Treatment for Thyroid eye disease
Treatment for thyroid eye disease (TED) is multi-pronged and the timing of treatment is important.
The initial inflammatory phase of the disease can stretch from 18 to 36 months and is then followed by a quiescent (inactivity or dormancy) phase. The treatment during the initial phase is aimed at protecting the vision and the state of the cornea, as well as limiting the amount of permanent damage caused by the inflammatory phase. The 2nd phase of the disease is where correction of permanent changes due to TED can be performed.
- Achieving a euthyroid status (the state of having normal thyroid gland function) with the help of an Endocrinologist and smoking cessation are necessary to help reduce the risks of exacerbation of TED and reduce the duration of the activity of inflammation.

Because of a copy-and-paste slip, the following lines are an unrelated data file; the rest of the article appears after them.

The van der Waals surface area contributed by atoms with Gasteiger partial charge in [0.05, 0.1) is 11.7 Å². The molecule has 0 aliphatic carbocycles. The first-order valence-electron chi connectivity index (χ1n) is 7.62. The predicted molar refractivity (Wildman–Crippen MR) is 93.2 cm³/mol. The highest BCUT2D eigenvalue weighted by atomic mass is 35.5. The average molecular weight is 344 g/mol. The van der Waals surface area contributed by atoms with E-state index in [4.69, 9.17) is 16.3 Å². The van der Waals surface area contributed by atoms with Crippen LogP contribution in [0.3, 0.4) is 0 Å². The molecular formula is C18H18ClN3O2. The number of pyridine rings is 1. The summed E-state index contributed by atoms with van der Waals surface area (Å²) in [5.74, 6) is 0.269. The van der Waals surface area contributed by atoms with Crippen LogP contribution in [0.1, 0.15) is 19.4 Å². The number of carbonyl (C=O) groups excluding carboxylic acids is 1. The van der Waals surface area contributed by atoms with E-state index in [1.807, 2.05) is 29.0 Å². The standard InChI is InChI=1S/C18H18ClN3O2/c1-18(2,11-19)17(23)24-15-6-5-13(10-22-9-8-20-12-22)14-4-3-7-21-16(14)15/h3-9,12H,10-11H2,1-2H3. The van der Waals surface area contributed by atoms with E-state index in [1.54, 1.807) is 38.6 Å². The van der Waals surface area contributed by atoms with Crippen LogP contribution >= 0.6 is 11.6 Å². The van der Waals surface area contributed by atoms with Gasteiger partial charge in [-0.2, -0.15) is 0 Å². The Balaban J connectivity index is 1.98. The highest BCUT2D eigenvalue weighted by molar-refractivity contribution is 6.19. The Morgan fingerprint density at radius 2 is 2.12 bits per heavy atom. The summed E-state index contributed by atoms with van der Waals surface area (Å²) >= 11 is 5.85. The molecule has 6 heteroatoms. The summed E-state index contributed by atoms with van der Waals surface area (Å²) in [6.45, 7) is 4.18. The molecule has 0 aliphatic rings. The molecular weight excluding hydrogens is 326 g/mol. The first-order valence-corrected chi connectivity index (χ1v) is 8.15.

- To directly control the inflammatory activity of TED, the first-line treatment would be to start intravenous steroids. This may be needed over a course of 6 to 12 weeks depending on the response to treatment, as well as the tolerability of the individual, due to considerable side effects which can develop.
- Lubricating eyedrops and ointments.
- Some immunosuppressant may help to control the disease. However, these may carry a risk of unwanted effects of immune-depression.
- Orbital radiation is sometimes given concurrently with steroid therapy to reduce orbital inflammatory activity. However, it can exacerbate dry eye.
- Orbital decompression surgery may be required in a select group of individuals as an elective procedure when the TED condition has stabilised. However, it is sometimes required to be done as a semi-urgent procedure in cases where TED-associated compressive optic neuropathy occurs. Read more about Orbital Decompression Surgery.
- Strabismus (eye muscle) surgery to correct double vision.
- Eyelid retraction repair to achieve better closure of the eye while blinking and eyelid symmetry.